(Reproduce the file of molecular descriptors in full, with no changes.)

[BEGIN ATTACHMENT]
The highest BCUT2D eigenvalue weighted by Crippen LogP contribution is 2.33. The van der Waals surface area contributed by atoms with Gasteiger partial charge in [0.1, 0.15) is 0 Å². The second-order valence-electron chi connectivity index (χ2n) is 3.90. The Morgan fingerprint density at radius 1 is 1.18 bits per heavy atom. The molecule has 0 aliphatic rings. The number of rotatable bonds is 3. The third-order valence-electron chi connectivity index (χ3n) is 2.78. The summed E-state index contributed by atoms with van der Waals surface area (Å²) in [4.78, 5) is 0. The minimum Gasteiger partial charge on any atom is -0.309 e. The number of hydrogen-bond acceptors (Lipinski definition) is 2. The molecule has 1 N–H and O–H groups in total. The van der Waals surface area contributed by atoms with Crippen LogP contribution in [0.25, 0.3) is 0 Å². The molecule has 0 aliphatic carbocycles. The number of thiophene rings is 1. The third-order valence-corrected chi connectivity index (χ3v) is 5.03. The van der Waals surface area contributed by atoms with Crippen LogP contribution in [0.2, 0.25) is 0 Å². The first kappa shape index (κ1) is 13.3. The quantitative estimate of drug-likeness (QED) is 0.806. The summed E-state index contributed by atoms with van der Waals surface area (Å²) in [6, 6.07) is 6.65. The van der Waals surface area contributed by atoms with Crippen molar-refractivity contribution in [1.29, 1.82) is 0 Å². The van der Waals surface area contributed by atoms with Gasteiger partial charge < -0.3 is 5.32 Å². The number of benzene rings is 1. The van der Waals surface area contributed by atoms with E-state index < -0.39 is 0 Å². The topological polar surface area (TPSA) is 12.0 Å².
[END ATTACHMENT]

The highest BCUT2D eigenvalue weighted by Crippen LogP contribution is 2.33. The van der Waals surface area contributed by atoms with Gasteiger partial charge in [0.1, 0.15) is 0 Å². The second-order valence-electron chi connectivity index (χ2n) is 3.90. The Morgan fingerprint density at radius 1 is 1.18 bits per heavy atom. The molecule has 0 aliphatic rings. The number of rotatable bonds is 3. The third-order valence-electron chi connectivity index (χ3n) is 2.78. The summed E-state index contributed by atoms with van der Waals surface area (Å²) in [4.78, 5) is 0. The minimum Gasteiger partial charge on any atom is -0.309 e. The number of hydrogen-bond acceptors (Lipinski definition) is 2. The molecule has 1 N–H and O–H groups in total. The van der Waals surface area contributed by atoms with Crippen LogP contribution in [0.25, 0.3) is 0 Å². The molecule has 0 aliphatic carbocycles. The number of thiophene rings is 1. The third-order valence-corrected chi connectivity index (χ3v) is 5.03. The van der Waals surface area contributed by atoms with Crippen LogP contribution in [0.2, 0.25) is 0 Å². The first kappa shape index (κ1) is 13.3. The quantitative estimate of drug-likeness (QED) is 0.806. The summed E-state index contributed by atoms with van der Waals surface area (Å²) in [6, 6.07) is 6.65. The van der Waals surface area contributed by atoms with Crippen molar-refractivity contribution in [1.29, 1.82) is 0 Å². The van der Waals surface area contributed by atoms with Gasteiger partial charge < -0.3 is 5.32 Å². The number of benzene rings is 1. The van der Waals surface area contributed by atoms with E-state index < -0.39 is 0 Å². The topological polar surface area (TPSA) is 12.0 Å².